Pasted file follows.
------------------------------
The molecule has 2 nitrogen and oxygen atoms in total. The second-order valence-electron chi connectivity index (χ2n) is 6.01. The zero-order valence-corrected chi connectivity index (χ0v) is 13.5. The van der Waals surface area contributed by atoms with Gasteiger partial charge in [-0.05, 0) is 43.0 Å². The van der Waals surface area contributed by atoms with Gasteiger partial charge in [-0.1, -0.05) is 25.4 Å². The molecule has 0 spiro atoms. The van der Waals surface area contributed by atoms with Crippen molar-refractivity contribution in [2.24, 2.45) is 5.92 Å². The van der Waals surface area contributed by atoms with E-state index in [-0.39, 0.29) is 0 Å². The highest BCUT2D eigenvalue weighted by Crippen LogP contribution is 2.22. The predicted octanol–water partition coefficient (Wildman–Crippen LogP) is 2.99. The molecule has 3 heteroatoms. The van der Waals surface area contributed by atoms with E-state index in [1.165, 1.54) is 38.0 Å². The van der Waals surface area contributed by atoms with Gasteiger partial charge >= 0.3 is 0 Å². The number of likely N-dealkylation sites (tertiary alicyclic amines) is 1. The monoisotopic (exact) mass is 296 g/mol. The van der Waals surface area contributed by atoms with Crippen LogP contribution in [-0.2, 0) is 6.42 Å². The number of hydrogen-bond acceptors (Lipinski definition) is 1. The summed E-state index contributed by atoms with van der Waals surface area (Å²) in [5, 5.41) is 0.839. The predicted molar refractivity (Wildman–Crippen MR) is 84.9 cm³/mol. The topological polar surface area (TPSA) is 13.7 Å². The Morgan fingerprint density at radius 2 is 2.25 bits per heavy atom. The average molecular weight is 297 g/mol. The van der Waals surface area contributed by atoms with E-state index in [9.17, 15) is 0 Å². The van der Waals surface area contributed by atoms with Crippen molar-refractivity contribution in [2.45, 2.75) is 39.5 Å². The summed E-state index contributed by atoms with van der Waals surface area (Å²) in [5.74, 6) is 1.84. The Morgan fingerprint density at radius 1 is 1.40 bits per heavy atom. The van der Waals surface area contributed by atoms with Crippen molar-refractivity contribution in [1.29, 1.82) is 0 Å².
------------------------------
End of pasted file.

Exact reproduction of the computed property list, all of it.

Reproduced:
The molecule has 2 nitrogen and oxygen atoms in total. The second-order valence-electron chi connectivity index (χ2n) is 6.01. The zero-order valence-corrected chi connectivity index (χ0v) is 13.5. The van der Waals surface area contributed by atoms with Gasteiger partial charge in [-0.05, 0) is 43.0 Å². The van der Waals surface area contributed by atoms with Gasteiger partial charge in [-0.1, -0.05) is 25.4 Å². The molecule has 0 spiro atoms. The van der Waals surface area contributed by atoms with Crippen molar-refractivity contribution in [2.24, 2.45) is 5.92 Å². The van der Waals surface area contributed by atoms with E-state index in [-0.39, 0.29) is 0 Å². The highest BCUT2D eigenvalue weighted by Crippen LogP contribution is 2.22. The predicted octanol–water partition coefficient (Wildman–Crippen LogP) is 2.99. The molecule has 3 heteroatoms. The van der Waals surface area contributed by atoms with E-state index in [1.165, 1.54) is 38.0 Å². The van der Waals surface area contributed by atoms with Gasteiger partial charge >= 0.3 is 0 Å². The number of likely N-dealkylation sites (tertiary alicyclic amines) is 1. The monoisotopic (exact) mass is 296 g/mol. The van der Waals surface area contributed by atoms with Crippen LogP contribution in [-0.2, 0) is 6.42 Å². The number of hydrogen-bond acceptors (Lipinski definition) is 1. The summed E-state index contributed by atoms with van der Waals surface area (Å²) in [5, 5.41) is 0.839. The predicted molar refractivity (Wildman–Crippen MR) is 84.9 cm³/mol. The topological polar surface area (TPSA) is 13.7 Å². The Morgan fingerprint density at radius 2 is 2.25 bits per heavy atom. The average molecular weight is 297 g/mol. The van der Waals surface area contributed by atoms with E-state index in [9.17, 15) is 0 Å². The van der Waals surface area contributed by atoms with Crippen molar-refractivity contribution in [2.45, 2.75) is 39.5 Å². The summed E-state index contributed by atoms with van der Waals surface area (Å²) in [5.74, 6) is 1.84. The Morgan fingerprint density at radius 1 is 1.40 bits per heavy atom. The van der Waals surface area contributed by atoms with Crippen molar-refractivity contribution in [1.29, 1.82) is 0 Å².